LAW AND SOCIAL ENTREPRENEURSHIP

DELAWARE PUBLIC BENEFIT CORPORATION LEGISLATION

Thanks to Professor Brian Quinn (Boston College Law School) for sending the link to Richards, Layton & Finger’s (“RLF”) alert about public benefit corporation legislation in Delaware

The relevant portions of the RLF alert, about the proposed amendments to the Delaware General Corporation Law, are pasted below.  

Public Benefit Corporations

In a development that may be of significant interest to social entrepreneurs, the proposed legislation would add a new subchapter XV to the DGCL (Sections 361 through 368) to enable Delaware corporations to be incorporated as or, subject to certain restrictions, to become, “public benefit corporations.” Such corporations would remain subject to all other applicable provisions of the DGCL, except as modified or supplanted by the new subchapter.

In general, under the proposed legislation, a public benefit corporation would be a corporation managed in a manner that balances the stockholders’ pecuniary interests, the interests of those materially affected by the corporation’s conduct, and one or more public benefits identified in its certificate of incorporation. To this last point, each public benefit corporation would be required, in its certificate of incorporation, to identify itself as a public benefit corporation and to state the public benefits it intends to promote. The proposed legislation generally defines “public benefits” as positive effects (or minimization of negative effects) on persons, entities, communities or interests, including those of an artistic, charitable, cultural, economic, educational, literary, medical, religious, scientific or technological nature.

Central to the proposed new subchapter’s operation is the statutory mandate that would be imposed on directors. The new subchapter would provide that directors, in managing the business and affairs of the public benefit corporation, shall balance the pecuniary interests of the stockholders, the interests of those materially affected by the corporation’s conduct, and the identified public benefits. The new subchapter also would provide that directors shall not have any duty to any person solely on account of any interest in the public benefit and would provide that, where directors perform the balancing of interests described above, they will be deemed to have satisfied their fiduciary duties to stockholders and the corporation if their decision is both informed and disinterested and not such that no person of ordinary, sound judgment would approve.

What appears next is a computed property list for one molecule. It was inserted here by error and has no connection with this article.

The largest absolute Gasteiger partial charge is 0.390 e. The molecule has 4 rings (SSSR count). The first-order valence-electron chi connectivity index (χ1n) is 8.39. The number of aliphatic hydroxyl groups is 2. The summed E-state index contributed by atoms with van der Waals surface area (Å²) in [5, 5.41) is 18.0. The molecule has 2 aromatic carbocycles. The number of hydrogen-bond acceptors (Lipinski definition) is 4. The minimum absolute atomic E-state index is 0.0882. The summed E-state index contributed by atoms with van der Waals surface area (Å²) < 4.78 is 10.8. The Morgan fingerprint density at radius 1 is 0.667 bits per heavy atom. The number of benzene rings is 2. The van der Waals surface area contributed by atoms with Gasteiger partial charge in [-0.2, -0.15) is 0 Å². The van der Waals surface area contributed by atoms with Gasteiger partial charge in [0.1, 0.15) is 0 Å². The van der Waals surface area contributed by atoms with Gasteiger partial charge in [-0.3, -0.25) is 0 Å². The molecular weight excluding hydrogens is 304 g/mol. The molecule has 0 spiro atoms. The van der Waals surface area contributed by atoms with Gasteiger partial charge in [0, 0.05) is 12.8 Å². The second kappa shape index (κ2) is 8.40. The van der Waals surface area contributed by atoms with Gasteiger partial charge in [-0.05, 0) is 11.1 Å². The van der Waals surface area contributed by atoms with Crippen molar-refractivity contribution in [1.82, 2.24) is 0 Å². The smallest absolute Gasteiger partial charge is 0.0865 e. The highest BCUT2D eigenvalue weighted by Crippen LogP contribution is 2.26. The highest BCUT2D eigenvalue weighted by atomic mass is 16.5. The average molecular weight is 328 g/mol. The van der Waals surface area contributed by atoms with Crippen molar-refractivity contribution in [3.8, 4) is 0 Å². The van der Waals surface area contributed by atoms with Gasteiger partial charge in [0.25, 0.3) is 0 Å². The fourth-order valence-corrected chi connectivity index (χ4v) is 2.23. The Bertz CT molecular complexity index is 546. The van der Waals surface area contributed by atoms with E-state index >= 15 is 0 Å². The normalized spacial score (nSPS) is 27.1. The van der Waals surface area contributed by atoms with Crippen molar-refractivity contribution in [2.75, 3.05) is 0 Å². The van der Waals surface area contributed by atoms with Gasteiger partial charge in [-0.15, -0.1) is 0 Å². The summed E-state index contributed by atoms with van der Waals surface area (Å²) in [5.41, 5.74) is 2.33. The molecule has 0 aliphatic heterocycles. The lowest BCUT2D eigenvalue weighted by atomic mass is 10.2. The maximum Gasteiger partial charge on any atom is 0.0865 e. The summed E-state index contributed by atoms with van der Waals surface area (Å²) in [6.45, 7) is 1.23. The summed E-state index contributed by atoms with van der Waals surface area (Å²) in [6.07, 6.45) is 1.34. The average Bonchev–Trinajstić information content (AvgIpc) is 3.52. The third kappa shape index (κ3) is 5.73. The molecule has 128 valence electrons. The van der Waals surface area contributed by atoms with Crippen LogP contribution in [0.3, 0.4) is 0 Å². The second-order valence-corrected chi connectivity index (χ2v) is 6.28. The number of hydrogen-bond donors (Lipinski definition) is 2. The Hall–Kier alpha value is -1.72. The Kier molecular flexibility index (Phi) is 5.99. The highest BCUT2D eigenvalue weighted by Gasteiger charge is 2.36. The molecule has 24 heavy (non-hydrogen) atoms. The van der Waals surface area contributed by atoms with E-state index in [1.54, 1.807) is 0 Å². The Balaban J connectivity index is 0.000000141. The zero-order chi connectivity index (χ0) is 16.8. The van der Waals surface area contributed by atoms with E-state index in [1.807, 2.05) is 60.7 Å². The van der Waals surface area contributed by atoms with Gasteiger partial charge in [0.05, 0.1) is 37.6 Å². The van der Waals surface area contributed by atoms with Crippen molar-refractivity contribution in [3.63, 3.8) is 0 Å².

The new subchapter would impose special notice requirements on public benefit corporations, mandating periodic statements to stockholders regarding the corporation’s promotion and attainment of its public benefits. The new subchapter also would provide a means of enforcing the promotion of the public benefits. By statute, stockholders holding at least 2% of the corporation’s outstanding shares (or, in the case of listed companies, the lesser 2% of the outstanding shares or shares having at least $2 million in market value) would be able to maintain a derivative lawsuit to enforce specified requirements in the subchapter.

The new subchapter would contain limitations on the power of public benefit corporations to adopt amendments to their certificates of incorporation or effect mergers or consolidations if the effect would be to abandon their public benefit purpose. These limitations would be imposed through a 66 2/3% vote of each class of the public benefit corporation’s outstanding stock.

The new subchapter would also contain limitations on the power of corporations that are not public benefit corporations to amend their certificates of incorporation to become public benefit corporations or to effect mergers or consolidations that would result in their stockholders receiving shares in a public benefit corporation. These actions would require a 90% vote of each class of the corporation’s outstanding stock. New subchapter XV would also provide appraisal rights to any stockholder of a corporation that is not a public benefit corporation that, by virtue of an amendment to the corporation’s certificate of incorporation or any merger or consolidation, receives equity interests in a public benefit corporation. Corresponding changes to Section 262 of the DGCL, the appraisal section, would also be made.

 

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